It is certainly true that the model of television on which Nielsen is based is becoming outdated, but the reality is that Nielsen shouldn’t have had to create such contortions to count online viewing towards its TV ratings, because no matter how many viewers aren’t being counted, as far as the networks are concerned, Nielsen is working exactly as it should. The problem is not that Nielsen is falling short on the goal it doesn’t really have to serve as barometer of the popularity of television shows; the problem is that that role is still relevant even though Nielsen should not really be concerned with filling it. The problem is that the success or failure of television shows is staked to a system that, structurally and by design, can only capture a fraction of its popularity. And this is not a problem with Nielsen, but with the networks.
The vast majority of big-budget, big-studio shows are still widely assumed to need a place on a linear television network’s schedule, to be underwritten by the network and distributed by them to the network’s audience. The network, however, only cares about the show – or at least, should only care about the show – insofar as the show can attract people to the advertisements they can intersperse throughout the show. If not enough people are watching it live to serve as a captive audience for the commercials, the network can and will cancel the show. If a show is on network television, its existence is dependent on the commercials the network airs, or else the network can cut bait and abandon the show, potentially driving it out of existence no matter how popular the show may be on platforms that don’t expose their audience to the same commercials.
Shows should not be dependent on this system, on networks that will stake the show’s existence to a particular set of commercials inserted into the network’s feed. The presence of a show on a linear television network, and thus a show’s ability to attract audiences to a linear network’s commercials, should not be a precondition for a show’s existence; rather, a show should have a presence on a linear network only if that network has reason to believe that they can sell commercials off it and attract the show’s audience to those commercials by giving them a reason to watch it “live”. We’re a long ways away from the day when a show’s presence on linear television is a recognition of its value to the network rather than a precondition of its existence – we’ll know that day has arrived when a show that originated on the Internet moves to linear TV rather than the other way around – but we’re at least seeing halting steps towards throwing off the tyranny of the linear networks and of Nielsen, through the original shows on Netflix and Amazon and through Yahoo’s recent move to give Community one last season. The arrangement between CBS and Amazon for Under the Dome also frees that show’s fate from being dependent on the Nielsen ratings, though as it happens the show has done quite well for CBS, especially for a summer show.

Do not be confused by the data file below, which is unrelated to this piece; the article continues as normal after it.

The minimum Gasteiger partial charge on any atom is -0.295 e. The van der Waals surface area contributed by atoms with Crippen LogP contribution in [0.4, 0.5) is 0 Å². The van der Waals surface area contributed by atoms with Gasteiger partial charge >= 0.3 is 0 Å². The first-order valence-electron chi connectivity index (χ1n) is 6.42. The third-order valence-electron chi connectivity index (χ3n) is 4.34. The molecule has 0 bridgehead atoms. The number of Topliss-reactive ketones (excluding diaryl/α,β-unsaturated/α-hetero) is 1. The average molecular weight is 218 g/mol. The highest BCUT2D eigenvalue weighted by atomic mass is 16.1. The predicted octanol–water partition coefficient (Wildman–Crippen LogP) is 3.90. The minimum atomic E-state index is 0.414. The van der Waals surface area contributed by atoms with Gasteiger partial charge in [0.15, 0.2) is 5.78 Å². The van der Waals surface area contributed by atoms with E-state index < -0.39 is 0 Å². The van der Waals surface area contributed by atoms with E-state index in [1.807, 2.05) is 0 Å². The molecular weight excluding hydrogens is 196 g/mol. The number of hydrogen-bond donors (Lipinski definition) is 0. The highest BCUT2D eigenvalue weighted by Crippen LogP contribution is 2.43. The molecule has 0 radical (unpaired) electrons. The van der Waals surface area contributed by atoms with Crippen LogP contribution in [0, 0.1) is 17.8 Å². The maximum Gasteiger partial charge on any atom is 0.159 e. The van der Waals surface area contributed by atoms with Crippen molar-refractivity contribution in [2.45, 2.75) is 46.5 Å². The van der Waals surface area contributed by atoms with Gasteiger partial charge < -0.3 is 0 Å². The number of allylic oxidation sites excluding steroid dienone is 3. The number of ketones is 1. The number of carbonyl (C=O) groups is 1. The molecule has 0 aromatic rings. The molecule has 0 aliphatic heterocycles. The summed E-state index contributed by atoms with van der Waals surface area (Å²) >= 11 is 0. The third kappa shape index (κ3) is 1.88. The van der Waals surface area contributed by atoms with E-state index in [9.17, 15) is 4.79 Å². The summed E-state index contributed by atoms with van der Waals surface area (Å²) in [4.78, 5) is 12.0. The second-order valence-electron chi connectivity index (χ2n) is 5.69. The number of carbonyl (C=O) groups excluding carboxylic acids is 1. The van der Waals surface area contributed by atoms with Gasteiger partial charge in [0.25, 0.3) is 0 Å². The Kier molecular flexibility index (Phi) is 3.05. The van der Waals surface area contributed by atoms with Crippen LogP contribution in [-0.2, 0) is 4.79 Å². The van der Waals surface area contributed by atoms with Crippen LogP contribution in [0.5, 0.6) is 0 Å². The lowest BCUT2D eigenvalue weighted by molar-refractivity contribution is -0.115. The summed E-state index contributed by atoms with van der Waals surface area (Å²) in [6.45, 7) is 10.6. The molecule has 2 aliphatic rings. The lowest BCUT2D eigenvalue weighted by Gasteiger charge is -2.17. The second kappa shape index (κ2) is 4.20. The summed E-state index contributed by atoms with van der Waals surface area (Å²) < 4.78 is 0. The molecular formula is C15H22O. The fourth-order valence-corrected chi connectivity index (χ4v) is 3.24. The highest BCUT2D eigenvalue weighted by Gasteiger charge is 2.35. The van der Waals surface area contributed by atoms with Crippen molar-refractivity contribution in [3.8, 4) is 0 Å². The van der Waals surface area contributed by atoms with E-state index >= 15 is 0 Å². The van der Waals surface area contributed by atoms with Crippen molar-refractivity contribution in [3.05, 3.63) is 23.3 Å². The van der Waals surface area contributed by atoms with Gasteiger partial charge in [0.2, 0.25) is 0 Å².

Just as I don’t think linear television is necessarily completely obsolete in the age of the Internet (and it may in fact be of paramount importance, if lessened compared to pre-Internet days), so I don’t think Nielsen needs to worry about its core business going under; even with the prospect of broadcast linear television colonizing mobile devices, given the appeal of that prospect to the consumer and the basic nature of the technology there will always be a place for Nielsen’s measurement methods so long as the transmission of advertising isn’t dependent on a two-way connection over the Internet. I only hope that, so long as linear television remains the primary mode of video consumption, Nielsen does not overly hobble the prospective future where it is not, and that by the time that future arrives both networks and ad buyers (and to some degree the public) will be fully aware of Nielsen’s limitations.